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The natural world. Looking pretty for 3.5b years.

Slip-slidin' away

Author: Hugh Bollinger/Tuesday, May 13, 2014/Categories: video, sustainability, environment, climate change

I grew up near Caltech and the Jet Propulsion Laboratory in Los Angeles. As a kid, I always thought the researchers there worked on very cool projects. They regularly made the news in my hometown.

Most folks think the Lab only develops space probes and robotic rovers. However, JPL has also been deeply involved with long-term environmental and geoscience studies. One of those projects gained a great deal of attention with their announcement about Antarctica just released.

Using remote sensing radar mapping and other tools, the research investigators determined that the West Antarctic ice sheet has passed a tipping point and has begun sliding unstoppably into the Amundsen Sea. The reasons for this are a complex combination of geology (the ice sheet sits below sea level on the ocean's bedrock); the upwelling of warmer water from deeper ocean depths (warmer water melts the underside of the ice sheet allowing it to slip along the bedrock faster); and increased wind patterns (the atmospheric warming and the ozone hole create faster winds affecting the ocean's currents around the continent).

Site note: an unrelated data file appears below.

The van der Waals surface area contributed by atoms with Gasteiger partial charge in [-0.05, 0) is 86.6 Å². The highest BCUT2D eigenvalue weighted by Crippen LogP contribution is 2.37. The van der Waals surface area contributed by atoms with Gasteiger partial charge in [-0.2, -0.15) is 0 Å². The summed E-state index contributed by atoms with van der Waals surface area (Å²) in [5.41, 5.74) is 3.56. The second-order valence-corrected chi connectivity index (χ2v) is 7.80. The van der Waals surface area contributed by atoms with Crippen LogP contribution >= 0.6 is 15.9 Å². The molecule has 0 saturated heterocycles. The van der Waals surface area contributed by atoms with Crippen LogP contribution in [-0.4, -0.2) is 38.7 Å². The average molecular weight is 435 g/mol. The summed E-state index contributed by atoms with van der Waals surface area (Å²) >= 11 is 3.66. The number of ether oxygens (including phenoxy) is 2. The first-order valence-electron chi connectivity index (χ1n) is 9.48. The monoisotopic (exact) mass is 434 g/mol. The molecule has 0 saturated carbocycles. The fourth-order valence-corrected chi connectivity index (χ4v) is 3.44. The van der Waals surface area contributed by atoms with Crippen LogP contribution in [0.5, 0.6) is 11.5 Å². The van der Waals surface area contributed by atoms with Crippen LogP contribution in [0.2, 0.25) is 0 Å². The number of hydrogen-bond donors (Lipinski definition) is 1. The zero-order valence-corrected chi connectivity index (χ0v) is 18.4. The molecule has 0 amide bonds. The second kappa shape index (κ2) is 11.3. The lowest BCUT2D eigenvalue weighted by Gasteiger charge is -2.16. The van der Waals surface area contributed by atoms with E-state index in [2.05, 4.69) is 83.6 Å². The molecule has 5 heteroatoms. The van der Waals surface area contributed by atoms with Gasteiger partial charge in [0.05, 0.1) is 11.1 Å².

The consequence of these factors have allowed the ice-sheet to begin moving faster into the ocean and breaking apart. The process is speeding up. If all the West Antarctic glaciers producing the ice-sheet were to melt, global sea level could rise 10 feet or more by the end of the 21st Century. Cities, lowland landscapes, and islands would be affected globally.

West Antarctica Glacies and Amundsen Sea  (credit: JPL, NASA, University of California)

One of the chief NASA investigators explains the physical and environmental processes here:

At this point, there is little do to reverse what has been unleashed. Get ready for more severe climate induced environmental and economic impacts. Cheery thoughts indeed!


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